Biopsy of Vastus Lateralis Muscle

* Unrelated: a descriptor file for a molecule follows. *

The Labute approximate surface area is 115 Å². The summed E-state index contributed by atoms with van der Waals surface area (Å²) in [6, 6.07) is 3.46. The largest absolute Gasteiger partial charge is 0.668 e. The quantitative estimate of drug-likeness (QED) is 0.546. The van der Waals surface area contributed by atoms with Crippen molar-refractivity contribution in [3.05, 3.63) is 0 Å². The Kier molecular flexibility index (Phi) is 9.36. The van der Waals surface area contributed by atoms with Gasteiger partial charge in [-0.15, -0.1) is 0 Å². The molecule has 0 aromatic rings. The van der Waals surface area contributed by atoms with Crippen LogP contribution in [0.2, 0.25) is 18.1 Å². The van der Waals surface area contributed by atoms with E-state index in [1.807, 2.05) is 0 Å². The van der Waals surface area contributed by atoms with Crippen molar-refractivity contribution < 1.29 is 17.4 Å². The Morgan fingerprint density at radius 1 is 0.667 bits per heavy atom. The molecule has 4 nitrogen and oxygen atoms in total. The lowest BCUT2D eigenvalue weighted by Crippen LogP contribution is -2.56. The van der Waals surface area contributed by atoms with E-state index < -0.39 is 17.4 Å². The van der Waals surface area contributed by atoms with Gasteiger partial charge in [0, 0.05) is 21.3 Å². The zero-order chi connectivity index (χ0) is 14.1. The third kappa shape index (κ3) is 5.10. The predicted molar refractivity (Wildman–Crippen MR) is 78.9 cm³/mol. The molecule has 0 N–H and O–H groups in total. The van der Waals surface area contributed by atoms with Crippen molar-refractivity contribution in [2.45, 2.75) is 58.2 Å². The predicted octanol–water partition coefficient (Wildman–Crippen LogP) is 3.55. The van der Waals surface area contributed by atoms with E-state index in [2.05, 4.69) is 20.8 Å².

This is Richard Allen at the University of Iowa. This video demonstrates biopsy of the vastus lateralis in a patient with suspected mitochondrial myopathy. A marking is made on the lateral portion of the thigh over the palpated vastus lateralis. An incision is made with the 15 blade through the skin and underlying subcutaneous fat. Metzenbaum scissors are then used to bluntly dissect through the fat to the underlying fascia. Double prong skin hooks are used to aid in exposure. The fascia is then visualized with the aid of cotton-tipped applicators. A 15 blade is then used to make incisions into the fascia in order to lift a window of fascia. The underlying muscle can then be identified. Metzenbaum scissors are used to dissect parallel to the fibers of the muscle. A muscle clamp is then introduced and secured so that the sarcomeres retain their anatomic position. Metzenbaum scissors are then used to harvest the specimen. Usually a pathologist specially trained in muscle pathology is needed to examine the specimen. Hemostasis is assured. The fascia can then be closed with 4-0 monocryl suture. The wound is then closed with interrupted deep 4-0 monocryl or vicryl suture. The skin can then be closed with interrupted 5-0 prolene sutures placed in a vertical mattress fashion. Again, this incision is made in the area of the vastus lateralis in a position very similar to where an incision would be made for harvesting fascia for a frontalis sling. The sutures will be removed in approximately one week. Antibiotic ointment is then placed over the incision, and the area is dressed with Telfa followed by Tegaderm.